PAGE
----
`A statute of limitations should be differentiated from conditions which are annexed to a right of action created by statute. A statute which in itself creates a new liability, gives an action to enforce it unknown to the common law, and fixes the time within which that action may be commenced, is not a statute of limitations. It is a statute of creation, and the commencement of the action within the time it fixes is an indispensable condition of the liability and of the action which it permits. The time element is an inherent element of the right so created, and the limitation of the remedy is a limitation of the right.'

248 N.C. at 709, 104 S.E.2d at 860. The rule that a statute creating a right of action may set a time limitation as a condition of that action also was applied to our old usury statute. See Roberts v. Life Insurance Co. of Virginia, 118 N.C. 429, 435, 24 S.E. 780, 781 (1896).

The legislature may require a particular time limitation as a condition precedent to the accrual of the action, even if it does not do so in the same statute which creates the liability. "[T]he fact that the limitation is contained in the same section or the same statute is material only as bearing on construction. It is merely a ground for saying that the limitation goes to the right created and accompanies the obligation everywhere. The same conclusion would be reached if the limitation was in a different statute, provided it was directed to the newly created liability so specifically as to warrant saying that it qualified the right." Davis v. Mills, 194 U.S. 451, 454, 24 S. Ct. 692, 693, 48 L. Ed. 1067 (1904). See also Herm v. Stafford, 663 F.2d 669, 681 n. 17 (6th Cir. 1981). Because the establishment of a time limitation as a condition precedent to a cause of action generally has been a legislatively-imposed requirement, this Court stated that: "It is for the Legislature, not for this Court, to impose, as a condition precedent to liability for personal injury, that the injury must occur within a specified time after the *420 wrong-doing which is alleged to have been the proximate cause." Raftery v. W. C. Vick Construction Corp., supra, 291 N.C. at 190-91, 230 S.E.2d at 411. That the legislature has the authority to establish a condition precedent to what originally was a common law cause of action is beyond question. "[T]he General Assembly is the policy-making agency of our government, and when it elects to legislate in respect to the subject matter of any common law rule, the statute supplants the common law rule and becomes the public policy of the State in respect to that particular matter." McMichael v. Proctor, 243 N.C. 479, 483, 91 S.E.2d 231, 234 (1956). We believe the legislature has created just such a condition precedent in G.S. 1-50(6).

For injuries to which G.S. 1-50(6) is applicable, therefore, the plaintiff must prove the condition precedent that the cause of action is brought no "more than six years after the date of initial purchase [of the product] for use or consumption." A plaintiff must also meet the time limitation of the applicable procedural statute of limitations. Other states have similarly construed statutes of repose to be substantive provisions and not merely procedural modifications of a remedy. See, e.g., Kline v. J. I. Case Co., 520 F. Supp. 564 (N.D.Ill.1981) (products liability statute); Burmaster v. Gravity Drainage Dist. No. 2, 366 So. 2d 1381, 1387-88 (La.1978) (improvement to immovable property statute); Rosenberg v. Town of North Bergen, 61 N.J. 190,199, 293 A.2d 662, 667 (1972) (improvement to real property statute). But see Regents of the University of California v. Hartford Acc. & Indem. Co., 21 Cal. 3d 624, 147 Cal. Rptr. 486, 495-96, 581 P.2d 197, 206-07 (1978) (improvement to real property statute of repose viewed as procedural bar and not substantive one).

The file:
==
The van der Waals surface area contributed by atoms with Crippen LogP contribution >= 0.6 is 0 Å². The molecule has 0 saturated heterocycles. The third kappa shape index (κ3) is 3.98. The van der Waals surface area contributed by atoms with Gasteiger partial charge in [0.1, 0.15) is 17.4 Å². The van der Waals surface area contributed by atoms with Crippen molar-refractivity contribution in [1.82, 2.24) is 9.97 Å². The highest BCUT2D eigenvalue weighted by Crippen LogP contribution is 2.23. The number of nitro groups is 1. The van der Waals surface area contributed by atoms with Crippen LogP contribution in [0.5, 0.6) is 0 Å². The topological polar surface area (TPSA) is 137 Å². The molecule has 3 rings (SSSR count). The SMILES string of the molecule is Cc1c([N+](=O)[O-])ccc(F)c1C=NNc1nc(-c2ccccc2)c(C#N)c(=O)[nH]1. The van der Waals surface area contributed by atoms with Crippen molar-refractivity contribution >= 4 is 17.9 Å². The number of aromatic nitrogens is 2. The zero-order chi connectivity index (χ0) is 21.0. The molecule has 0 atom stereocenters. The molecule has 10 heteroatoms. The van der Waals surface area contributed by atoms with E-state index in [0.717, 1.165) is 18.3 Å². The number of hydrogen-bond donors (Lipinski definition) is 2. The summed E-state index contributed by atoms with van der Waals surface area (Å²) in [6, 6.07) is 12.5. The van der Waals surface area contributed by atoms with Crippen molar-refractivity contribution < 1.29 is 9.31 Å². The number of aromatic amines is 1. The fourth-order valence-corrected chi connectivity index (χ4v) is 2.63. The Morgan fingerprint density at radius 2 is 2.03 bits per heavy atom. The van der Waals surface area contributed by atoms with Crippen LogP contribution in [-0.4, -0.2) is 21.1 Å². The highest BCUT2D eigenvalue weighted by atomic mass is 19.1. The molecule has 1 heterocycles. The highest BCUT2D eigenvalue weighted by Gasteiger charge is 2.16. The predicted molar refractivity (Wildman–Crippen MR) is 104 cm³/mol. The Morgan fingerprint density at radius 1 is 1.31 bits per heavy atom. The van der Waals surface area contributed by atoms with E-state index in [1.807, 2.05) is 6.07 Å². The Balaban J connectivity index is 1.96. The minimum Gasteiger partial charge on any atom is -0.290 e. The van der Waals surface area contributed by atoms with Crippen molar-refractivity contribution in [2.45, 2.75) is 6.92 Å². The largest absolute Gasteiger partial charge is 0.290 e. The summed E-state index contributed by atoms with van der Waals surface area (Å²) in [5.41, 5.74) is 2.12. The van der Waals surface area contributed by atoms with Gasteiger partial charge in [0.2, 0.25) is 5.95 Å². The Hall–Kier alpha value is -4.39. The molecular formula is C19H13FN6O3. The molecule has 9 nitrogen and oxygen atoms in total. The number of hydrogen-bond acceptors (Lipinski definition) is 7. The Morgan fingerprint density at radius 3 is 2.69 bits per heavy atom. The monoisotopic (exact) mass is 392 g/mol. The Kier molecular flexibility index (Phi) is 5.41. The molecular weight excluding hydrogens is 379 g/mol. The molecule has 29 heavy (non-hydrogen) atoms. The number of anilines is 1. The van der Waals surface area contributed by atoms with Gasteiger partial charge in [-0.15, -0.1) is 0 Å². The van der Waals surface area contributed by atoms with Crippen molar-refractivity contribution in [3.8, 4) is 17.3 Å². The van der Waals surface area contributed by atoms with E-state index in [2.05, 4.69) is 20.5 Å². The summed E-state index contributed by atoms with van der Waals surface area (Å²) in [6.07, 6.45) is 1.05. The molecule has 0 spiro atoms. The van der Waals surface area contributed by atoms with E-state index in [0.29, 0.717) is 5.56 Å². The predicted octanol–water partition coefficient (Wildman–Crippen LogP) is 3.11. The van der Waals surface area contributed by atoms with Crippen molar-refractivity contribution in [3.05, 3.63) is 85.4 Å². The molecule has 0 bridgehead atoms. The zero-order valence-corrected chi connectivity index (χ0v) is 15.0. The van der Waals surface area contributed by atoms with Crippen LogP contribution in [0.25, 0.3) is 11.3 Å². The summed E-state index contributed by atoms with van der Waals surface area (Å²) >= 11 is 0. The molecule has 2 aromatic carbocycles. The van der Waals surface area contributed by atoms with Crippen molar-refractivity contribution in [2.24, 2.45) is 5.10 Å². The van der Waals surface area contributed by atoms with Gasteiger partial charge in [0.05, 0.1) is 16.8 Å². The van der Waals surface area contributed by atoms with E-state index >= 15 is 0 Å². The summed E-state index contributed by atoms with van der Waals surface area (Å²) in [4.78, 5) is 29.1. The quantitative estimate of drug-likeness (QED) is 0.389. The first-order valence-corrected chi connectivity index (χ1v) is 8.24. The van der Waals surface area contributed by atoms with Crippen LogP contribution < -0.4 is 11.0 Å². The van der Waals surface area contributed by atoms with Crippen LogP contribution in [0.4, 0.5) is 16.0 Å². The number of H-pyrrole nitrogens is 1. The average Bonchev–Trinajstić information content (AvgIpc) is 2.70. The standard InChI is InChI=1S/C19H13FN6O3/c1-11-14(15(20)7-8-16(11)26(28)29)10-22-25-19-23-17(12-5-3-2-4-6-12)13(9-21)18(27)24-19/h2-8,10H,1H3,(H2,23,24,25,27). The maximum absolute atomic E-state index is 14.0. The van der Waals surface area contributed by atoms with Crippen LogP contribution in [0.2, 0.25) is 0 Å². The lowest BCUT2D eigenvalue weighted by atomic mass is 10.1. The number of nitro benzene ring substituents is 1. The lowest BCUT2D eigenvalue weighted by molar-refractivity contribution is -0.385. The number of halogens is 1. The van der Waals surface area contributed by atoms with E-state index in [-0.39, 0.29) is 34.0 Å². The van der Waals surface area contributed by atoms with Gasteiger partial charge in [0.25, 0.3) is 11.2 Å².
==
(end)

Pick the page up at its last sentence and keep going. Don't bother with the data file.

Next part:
Because it is a substantive change in the conditions precedent to a cause of action, we conclude that the legislature did not intend that G.S. 1-50(6) be retrospectively applied to causes of action that had accrued before its effective date of 1 October 1979. An accrued cause of action is a property interest. Mizell v. Atlantic Coast Line R. R. Co., 181 N.C. 36, 106 S.E. 133 (1921); 16 C.J.S. Const. Law § 254 (1956). When a statute would have the effect of destroying a vested right if it were applied retroactively, it will be viewed as operating prospectively only. Smith v. Mercer, 276 N.C. 329, 172 S.E.2d 489 (1970). "A statute is not rendered unconstitutionally retroactive merely because it operates on facts which were in existence prior to its enactment. The proper question for consideration is whether the act as applied will interfere with rights which had vested or liabilities which had accrued at the time it took effect." Booker v. Duke Medical Center, 297 N.C. 458, 467, 256 S.E.2d 189, 195 (1979). See also Wood v. J. P. Stevens Co., 297 N.C. 636, 256 S.E.2d 692 (1979); Lester Bros., Inc. v. Pope Realty and Ins. Co., 250 N.C. 565, 109 S.E.2d 263 (1959); Bank of Pinehurst v. Derby, 218 N.C. 653, 12 S.E.2d 260 (1940).